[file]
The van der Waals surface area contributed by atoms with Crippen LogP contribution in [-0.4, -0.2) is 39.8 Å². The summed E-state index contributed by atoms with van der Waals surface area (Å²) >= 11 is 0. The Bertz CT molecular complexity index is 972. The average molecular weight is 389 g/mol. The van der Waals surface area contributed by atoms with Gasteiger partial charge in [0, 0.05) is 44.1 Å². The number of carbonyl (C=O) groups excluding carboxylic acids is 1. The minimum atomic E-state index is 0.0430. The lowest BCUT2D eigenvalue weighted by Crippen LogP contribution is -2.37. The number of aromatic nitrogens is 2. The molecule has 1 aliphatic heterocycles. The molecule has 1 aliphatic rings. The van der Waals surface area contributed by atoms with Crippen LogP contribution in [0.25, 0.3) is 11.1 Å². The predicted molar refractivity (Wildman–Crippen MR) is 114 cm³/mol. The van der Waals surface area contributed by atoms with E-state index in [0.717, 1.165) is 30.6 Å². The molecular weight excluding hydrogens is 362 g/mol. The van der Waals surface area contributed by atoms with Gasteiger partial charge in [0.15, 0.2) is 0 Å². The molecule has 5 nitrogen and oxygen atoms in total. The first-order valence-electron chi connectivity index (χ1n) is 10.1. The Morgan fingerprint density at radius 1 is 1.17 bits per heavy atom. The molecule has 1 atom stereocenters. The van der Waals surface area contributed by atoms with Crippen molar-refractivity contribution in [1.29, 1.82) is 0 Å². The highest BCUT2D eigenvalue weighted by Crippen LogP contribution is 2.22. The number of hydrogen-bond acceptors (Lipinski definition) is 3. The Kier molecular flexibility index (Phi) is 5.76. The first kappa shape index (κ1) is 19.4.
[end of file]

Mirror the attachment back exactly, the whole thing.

The van der Waals surface area contributed by atoms with Crippen LogP contribution in [-0.4, -0.2) is 39.8 Å². The summed E-state index contributed by atoms with van der Waals surface area (Å²) >= 11 is 0. The Bertz CT molecular complexity index is 972. The average molecular weight is 389 g/mol. The van der Waals surface area contributed by atoms with Gasteiger partial charge in [0, 0.05) is 44.1 Å². The number of carbonyl (C=O) groups excluding carboxylic acids is 1. The minimum atomic E-state index is 0.0430. The lowest BCUT2D eigenvalue weighted by Crippen LogP contribution is -2.37. The number of aromatic nitrogens is 2. The molecule has 1 aliphatic heterocycles. The molecule has 1 aliphatic rings. The van der Waals surface area contributed by atoms with Crippen LogP contribution in [0.25, 0.3) is 11.1 Å². The predicted molar refractivity (Wildman–Crippen MR) is 114 cm³/mol. The van der Waals surface area contributed by atoms with E-state index in [0.717, 1.165) is 30.6 Å². The molecular weight excluding hydrogens is 362 g/mol. The van der Waals surface area contributed by atoms with Gasteiger partial charge in [0.15, 0.2) is 0 Å². The molecule has 5 nitrogen and oxygen atoms in total. The first-order valence-electron chi connectivity index (χ1n) is 10.1. The Morgan fingerprint density at radius 1 is 1.17 bits per heavy atom. The molecule has 1 atom stereocenters. The van der Waals surface area contributed by atoms with Crippen molar-refractivity contribution in [1.29, 1.82) is 0 Å². The highest BCUT2D eigenvalue weighted by Crippen LogP contribution is 2.22. The number of hydrogen-bond acceptors (Lipinski definition) is 3. The Kier molecular flexibility index (Phi) is 5.76. The first kappa shape index (κ1) is 19.4.